The Soviet War Memorial in Treptower Park is the largest of several memorials that were built in Berlin to honor the Red Army soldiers who were killed in the Second World War.
The Great Patriotic War
During the Second World War – known in Russia as ‘The Great Patriotic War’ – the Soviet Union suffered the largest losses of all nations involved, with more than twenty-five million of its people killed. During the battle of Berlin alone, which was fought between April 16 and May 2, 1945, 22,000 Soviet soldiers lost their lives.
To honor these soldiers and to celebrate the Red Army’s victory over Germany, the Soviet military ordered the construction of several memorials. The largest of these was built between 1946 and 1949 in Treptower Park, in southeast Berlin, where more than 7,000 Red Army soldiers were buried.
A competition organized to design the memorial received thirty-three submissions. An entry by a collaborative group under the lead of architect was selected. The group, led by architect Yakov Belopolski, also consisted of an engineer (Sarra Valerius), a sculptor (Yevgeny Vuchetich) and a painter (Alexander Gorpenko). A site of about ten hectares (25 acres) in the former borough of Treptow was chosen as the location for the memorial.
The bombastic memorial was built under the guidance of the Soviet Army with the help of almost 1,200 German workers. The memorial was officially dedicated on May 8, 1949 (the fourth anniversary of the surrender of the German army), by the Soviet commander in Berlin, Major General Alexander Kotikov.
The memorial was built in typical Stalinist style, with lots of symbolism and patriotic glorification. What the memorial lacks in artistic quality is compensated by sheer monumentalism.
Stone arches on two avenues – Pushkinallee and Am Treptower Park – mark the north and south entrance of the memorial site. They lead to an allegorical granite statue of Mother Homeland grieving for her dead children. Mother Homeland personifies the Soviet Union; before 1917 she was known as Mother Russia.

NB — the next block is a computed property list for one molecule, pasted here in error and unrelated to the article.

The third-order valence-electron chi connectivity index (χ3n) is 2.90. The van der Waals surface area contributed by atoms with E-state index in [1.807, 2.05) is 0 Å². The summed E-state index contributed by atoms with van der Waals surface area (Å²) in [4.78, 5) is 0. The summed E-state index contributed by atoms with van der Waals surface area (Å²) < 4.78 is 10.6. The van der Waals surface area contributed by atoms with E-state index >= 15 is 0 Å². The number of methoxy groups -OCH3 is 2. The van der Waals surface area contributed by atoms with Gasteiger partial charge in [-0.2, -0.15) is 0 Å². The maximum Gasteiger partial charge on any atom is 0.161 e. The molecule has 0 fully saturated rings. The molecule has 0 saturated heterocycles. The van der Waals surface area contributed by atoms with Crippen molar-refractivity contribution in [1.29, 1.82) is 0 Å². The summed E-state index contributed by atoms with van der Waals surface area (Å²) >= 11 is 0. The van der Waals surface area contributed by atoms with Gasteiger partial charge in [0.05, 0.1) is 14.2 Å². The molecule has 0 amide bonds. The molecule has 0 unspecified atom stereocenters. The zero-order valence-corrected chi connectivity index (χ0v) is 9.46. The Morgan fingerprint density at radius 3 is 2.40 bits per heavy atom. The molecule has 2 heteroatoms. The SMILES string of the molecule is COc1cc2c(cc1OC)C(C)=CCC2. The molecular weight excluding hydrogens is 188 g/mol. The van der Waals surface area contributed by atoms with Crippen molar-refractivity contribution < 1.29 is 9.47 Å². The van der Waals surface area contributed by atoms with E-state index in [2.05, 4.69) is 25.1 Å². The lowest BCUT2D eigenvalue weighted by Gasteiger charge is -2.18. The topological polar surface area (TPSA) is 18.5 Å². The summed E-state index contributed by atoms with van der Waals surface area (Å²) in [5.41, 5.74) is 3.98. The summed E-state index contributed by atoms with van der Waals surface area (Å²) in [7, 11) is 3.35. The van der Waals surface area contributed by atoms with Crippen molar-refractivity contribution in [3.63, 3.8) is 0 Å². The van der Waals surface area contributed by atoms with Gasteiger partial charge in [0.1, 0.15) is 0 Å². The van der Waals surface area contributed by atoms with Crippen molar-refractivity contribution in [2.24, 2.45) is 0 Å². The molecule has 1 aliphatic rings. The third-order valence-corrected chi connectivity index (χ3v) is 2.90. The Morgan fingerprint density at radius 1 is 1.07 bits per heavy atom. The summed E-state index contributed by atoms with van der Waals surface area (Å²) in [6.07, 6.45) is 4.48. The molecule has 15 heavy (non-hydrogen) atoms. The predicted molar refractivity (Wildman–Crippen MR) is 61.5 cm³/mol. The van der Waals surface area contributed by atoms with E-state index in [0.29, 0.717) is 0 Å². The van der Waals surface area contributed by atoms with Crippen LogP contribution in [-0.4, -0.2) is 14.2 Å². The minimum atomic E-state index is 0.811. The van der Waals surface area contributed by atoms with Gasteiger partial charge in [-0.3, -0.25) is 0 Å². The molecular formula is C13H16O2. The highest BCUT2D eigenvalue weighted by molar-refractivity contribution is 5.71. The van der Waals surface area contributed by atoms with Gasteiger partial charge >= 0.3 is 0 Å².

From here, an esplanade lined with weeping birches creates a vista towards the centerpiece of the memorial: a colossal bronze statue of a Soviet soldier, the so-called ‘Big Soldier’. The view is framed by two massive triangular-shaped walls guarded by statues of kneeling soldiers. The walls, engraved with hammer and sickle, symbolize lowered flags. They are made of red marble that is thought to come from the ruins of the New Reich Chancellery. From the end of the esplanade, visitors have a view over the sunken cemetery.
The cemetery is lined with two rows of limestone sarcophagi, sixteen in total. They represent the former republics of the USSR and are decorated with reliefs that depict scenes from the war. Quotes from Stalin are inscribed on the sarcophagi in German and Russian.
The memorial culminates in a massive heroic monument known as the ‘Big Soldier’. It shows a Soviet soldier holding a rescued child, a symbol of liberation. In his right hand, he holds a sword that rests on a broken swastika. The bronze monument has a height of more than eleven meters (36 ft) and weighs about seventy tons. It was created by Yevgeny Vuchetich and cast in 1949 in Leningrad (now Saint Petersburg), before it was transported in six pieces to Berlin.
The monument rests on a large pedestal that sits at the top of a mound. A staircase up the mound leads to a small crypt that is decorated with a large mosaic, created by the local company of Puhl & Wagner.